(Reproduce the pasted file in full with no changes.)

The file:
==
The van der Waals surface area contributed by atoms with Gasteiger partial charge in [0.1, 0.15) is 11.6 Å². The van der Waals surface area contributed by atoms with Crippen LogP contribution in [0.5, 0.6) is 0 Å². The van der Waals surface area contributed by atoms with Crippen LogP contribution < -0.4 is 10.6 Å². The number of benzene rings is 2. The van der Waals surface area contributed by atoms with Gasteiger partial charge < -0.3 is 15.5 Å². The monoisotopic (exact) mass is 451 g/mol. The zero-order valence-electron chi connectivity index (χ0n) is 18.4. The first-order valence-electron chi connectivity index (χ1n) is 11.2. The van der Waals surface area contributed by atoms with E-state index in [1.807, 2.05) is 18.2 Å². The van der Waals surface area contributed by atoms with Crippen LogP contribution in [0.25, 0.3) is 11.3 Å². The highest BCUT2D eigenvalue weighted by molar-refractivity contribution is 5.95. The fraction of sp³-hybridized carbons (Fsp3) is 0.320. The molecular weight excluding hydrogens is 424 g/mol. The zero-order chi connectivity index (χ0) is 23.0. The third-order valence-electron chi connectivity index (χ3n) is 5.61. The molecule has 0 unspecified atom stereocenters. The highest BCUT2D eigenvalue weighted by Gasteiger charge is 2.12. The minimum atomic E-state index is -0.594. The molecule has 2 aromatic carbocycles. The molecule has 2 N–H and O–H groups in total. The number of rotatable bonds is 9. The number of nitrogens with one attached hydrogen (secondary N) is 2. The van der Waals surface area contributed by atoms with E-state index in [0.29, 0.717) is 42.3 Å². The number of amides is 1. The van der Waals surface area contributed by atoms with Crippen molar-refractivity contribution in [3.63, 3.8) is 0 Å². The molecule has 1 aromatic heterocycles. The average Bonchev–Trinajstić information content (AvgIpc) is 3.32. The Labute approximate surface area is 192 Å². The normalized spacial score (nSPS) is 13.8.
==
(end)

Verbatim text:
The van der Waals surface area contributed by atoms with Gasteiger partial charge in [0.1, 0.15) is 11.6 Å². The van der Waals surface area contributed by atoms with Crippen LogP contribution in [0.5, 0.6) is 0 Å². The van der Waals surface area contributed by atoms with Crippen LogP contribution < -0.4 is 10.6 Å². The number of benzene rings is 2. The van der Waals surface area contributed by atoms with Gasteiger partial charge < -0.3 is 15.5 Å². The monoisotopic (exact) mass is 451 g/mol. The zero-order valence-electron chi connectivity index (χ0n) is 18.4. The first-order valence-electron chi connectivity index (χ1n) is 11.2. The van der Waals surface area contributed by atoms with E-state index in [1.807, 2.05) is 18.2 Å². The van der Waals surface area contributed by atoms with Crippen LogP contribution in [0.25, 0.3) is 11.3 Å². The highest BCUT2D eigenvalue weighted by molar-refractivity contribution is 5.95. The fraction of sp³-hybridized carbons (Fsp3) is 0.320. The molecular weight excluding hydrogens is 424 g/mol. The zero-order chi connectivity index (χ0) is 23.0. The third-order valence-electron chi connectivity index (χ3n) is 5.61. The molecule has 0 unspecified atom stereocenters. The highest BCUT2D eigenvalue weighted by Gasteiger charge is 2.12. The minimum atomic E-state index is -0.594. The molecule has 2 aromatic carbocycles. The molecule has 2 N–H and O–H groups in total. The number of rotatable bonds is 9. The number of nitrogens with one attached hydrogen (secondary N) is 2. The van der Waals surface area contributed by atoms with E-state index in [0.29, 0.717) is 42.3 Å². The number of amides is 1. The van der Waals surface area contributed by atoms with Crippen molar-refractivity contribution in [3.63, 3.8) is 0 Å². The molecule has 1 aromatic heterocycles. The average Bonchev–Trinajstić information content (AvgIpc) is 3.32. The Labute approximate surface area is 192 Å². The normalized spacial score (nSPS) is 13.8.